TorWe also took Tor, a two year old Springer Spaniel and a real force of nature. Tor is very bright and gets bored very easily, so out on walks she’s all over the place searching for the next interesting thing.
AJ and Enzo 'Ferrari'Then there’s Enzo, who AJ has nicknamed Ferrari, because when he sits waiting for his walk, he’s like an engine revving for take off. He’s a beautiful two year old boy who is incredibly affectionate and really loves to be cuddled and stroked. A real delight.

What I love about these rescue dogs is that, regardless of the reasons they’ve come to the centre, often too harrowing to contemplate, they live in the moment. Even more amazing is how even after being ill treated they have this ability to let go of the past and put their trust in another human, often showering their love and affection even after a moment of meeting people. To continually put themselves on the line by giving their trust away so readily after it’s been broken, perhaps time and time again, is quite a thing and perhaps one of the reasons why dogs so easily capture my heart.

Photo0099Oh, in case you’re wondering, our guide dog puppy, Vinnie, has now entered full time training as it was decided that he’s basically too bright for his own good 🙂 We weren’t too surprised, believe me that boy is Oxford University equivalent material, but we were sad to say goodbye. We’ll be doing some boarding for guide dogs throughout the summer, so hopefully it won’t be too long to wait for our next charge.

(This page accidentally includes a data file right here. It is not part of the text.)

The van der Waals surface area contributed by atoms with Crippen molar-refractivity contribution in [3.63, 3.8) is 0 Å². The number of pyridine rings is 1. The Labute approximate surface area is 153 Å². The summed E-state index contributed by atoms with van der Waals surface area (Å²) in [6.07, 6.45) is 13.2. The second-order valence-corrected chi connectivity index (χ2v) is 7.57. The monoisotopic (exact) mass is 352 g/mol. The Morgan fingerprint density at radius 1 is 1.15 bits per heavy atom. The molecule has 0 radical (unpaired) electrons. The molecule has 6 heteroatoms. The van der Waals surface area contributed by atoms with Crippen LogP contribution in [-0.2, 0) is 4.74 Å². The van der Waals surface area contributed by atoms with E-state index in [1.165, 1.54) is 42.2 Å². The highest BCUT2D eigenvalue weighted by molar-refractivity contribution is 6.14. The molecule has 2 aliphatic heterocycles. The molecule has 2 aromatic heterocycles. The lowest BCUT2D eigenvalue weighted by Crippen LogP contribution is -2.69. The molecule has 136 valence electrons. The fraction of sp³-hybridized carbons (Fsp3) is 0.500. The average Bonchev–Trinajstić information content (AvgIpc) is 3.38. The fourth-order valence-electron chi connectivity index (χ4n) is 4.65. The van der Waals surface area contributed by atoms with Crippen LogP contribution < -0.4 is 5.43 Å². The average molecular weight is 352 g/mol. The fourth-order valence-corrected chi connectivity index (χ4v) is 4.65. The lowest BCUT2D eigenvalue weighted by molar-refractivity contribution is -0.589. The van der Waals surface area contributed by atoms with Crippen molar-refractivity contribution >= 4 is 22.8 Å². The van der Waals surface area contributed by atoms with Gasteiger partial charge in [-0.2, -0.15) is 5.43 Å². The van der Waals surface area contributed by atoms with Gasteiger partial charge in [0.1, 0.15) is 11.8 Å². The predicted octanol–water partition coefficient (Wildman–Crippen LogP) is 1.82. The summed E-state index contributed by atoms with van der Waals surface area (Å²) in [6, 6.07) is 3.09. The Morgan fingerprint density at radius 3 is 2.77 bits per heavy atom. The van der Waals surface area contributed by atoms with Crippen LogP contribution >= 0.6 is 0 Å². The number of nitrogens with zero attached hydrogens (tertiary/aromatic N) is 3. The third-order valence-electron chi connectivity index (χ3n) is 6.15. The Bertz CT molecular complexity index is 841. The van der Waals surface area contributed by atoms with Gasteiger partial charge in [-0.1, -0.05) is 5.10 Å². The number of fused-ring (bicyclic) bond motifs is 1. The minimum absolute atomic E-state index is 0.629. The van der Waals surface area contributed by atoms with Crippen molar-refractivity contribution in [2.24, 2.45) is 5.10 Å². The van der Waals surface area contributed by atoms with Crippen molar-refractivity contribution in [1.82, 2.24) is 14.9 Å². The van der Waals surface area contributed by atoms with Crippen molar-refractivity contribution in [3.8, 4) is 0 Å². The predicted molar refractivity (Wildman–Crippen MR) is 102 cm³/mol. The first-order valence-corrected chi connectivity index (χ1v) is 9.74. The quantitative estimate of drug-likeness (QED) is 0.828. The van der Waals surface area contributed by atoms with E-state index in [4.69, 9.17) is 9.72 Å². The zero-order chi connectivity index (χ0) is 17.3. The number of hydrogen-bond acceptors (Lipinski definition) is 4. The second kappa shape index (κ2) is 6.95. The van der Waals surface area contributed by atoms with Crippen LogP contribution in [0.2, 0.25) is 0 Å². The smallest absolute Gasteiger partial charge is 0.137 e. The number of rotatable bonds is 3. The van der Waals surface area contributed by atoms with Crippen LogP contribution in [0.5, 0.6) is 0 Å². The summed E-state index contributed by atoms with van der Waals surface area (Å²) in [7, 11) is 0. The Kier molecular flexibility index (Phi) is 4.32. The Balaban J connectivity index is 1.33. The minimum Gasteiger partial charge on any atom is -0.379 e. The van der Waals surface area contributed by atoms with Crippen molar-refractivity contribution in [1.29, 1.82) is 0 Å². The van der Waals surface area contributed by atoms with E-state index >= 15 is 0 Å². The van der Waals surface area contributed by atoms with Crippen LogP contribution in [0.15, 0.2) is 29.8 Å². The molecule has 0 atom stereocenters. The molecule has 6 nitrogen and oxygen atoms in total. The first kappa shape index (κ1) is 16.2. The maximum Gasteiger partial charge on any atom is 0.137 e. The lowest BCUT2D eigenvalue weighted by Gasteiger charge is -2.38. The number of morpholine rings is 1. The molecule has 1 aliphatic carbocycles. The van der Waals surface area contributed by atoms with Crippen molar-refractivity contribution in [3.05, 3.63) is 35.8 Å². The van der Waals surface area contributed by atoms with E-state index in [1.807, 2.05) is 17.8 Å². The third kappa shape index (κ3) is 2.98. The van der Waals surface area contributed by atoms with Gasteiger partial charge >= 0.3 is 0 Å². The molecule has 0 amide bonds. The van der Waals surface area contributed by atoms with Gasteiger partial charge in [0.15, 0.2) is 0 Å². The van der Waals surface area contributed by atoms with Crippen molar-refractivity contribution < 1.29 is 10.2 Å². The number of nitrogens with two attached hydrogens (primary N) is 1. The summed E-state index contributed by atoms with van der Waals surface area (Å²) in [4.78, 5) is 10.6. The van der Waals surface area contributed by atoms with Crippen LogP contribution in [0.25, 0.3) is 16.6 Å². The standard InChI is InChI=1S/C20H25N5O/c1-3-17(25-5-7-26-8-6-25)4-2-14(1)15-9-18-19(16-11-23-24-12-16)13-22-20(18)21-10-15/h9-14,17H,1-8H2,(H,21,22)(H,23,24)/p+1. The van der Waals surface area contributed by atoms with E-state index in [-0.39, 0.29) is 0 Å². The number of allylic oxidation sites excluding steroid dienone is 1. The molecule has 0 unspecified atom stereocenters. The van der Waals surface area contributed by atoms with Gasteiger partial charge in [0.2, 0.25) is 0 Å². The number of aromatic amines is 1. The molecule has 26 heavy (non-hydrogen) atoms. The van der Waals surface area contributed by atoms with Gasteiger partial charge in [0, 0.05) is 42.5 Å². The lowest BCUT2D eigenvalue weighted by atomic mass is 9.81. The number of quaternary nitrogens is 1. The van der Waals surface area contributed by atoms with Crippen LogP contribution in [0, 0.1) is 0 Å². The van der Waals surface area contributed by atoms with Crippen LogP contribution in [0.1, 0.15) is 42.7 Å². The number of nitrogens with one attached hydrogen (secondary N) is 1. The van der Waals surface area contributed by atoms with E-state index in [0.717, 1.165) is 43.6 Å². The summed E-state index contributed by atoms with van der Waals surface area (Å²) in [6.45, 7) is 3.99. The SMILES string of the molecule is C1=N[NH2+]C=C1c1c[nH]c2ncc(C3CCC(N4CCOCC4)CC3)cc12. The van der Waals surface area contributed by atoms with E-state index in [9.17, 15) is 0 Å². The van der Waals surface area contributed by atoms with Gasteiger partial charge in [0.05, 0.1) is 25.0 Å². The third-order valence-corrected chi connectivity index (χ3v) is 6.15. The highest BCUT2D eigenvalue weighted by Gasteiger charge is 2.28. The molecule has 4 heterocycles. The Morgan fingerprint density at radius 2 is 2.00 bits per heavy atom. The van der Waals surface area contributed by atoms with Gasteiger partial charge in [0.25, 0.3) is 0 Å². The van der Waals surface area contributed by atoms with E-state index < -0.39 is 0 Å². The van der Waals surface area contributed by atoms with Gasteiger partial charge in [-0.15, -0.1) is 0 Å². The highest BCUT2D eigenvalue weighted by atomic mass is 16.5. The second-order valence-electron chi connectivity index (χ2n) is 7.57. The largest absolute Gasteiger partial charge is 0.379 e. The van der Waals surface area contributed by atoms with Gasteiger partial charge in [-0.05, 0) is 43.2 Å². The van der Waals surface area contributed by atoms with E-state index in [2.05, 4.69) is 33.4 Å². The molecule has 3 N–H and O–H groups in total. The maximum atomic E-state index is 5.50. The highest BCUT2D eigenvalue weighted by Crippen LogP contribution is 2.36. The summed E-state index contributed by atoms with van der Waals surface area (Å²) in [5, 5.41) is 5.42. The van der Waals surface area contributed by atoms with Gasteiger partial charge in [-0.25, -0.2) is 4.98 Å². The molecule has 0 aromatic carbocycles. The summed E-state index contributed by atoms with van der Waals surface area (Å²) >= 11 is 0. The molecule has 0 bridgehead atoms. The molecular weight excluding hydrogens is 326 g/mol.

Hope everyone has a lovely Easter weekend, and that the sun shines on you wherever you are.

Happy March

I love March. It’s the month that both of my children were born and it’s also one of the best months weather-wise that we have in Florida. It’s cool in the morning and evenings and the sun is usually shining with the lovely blue sky peeking through the puffy stark-white clouds. A true piece of paradise.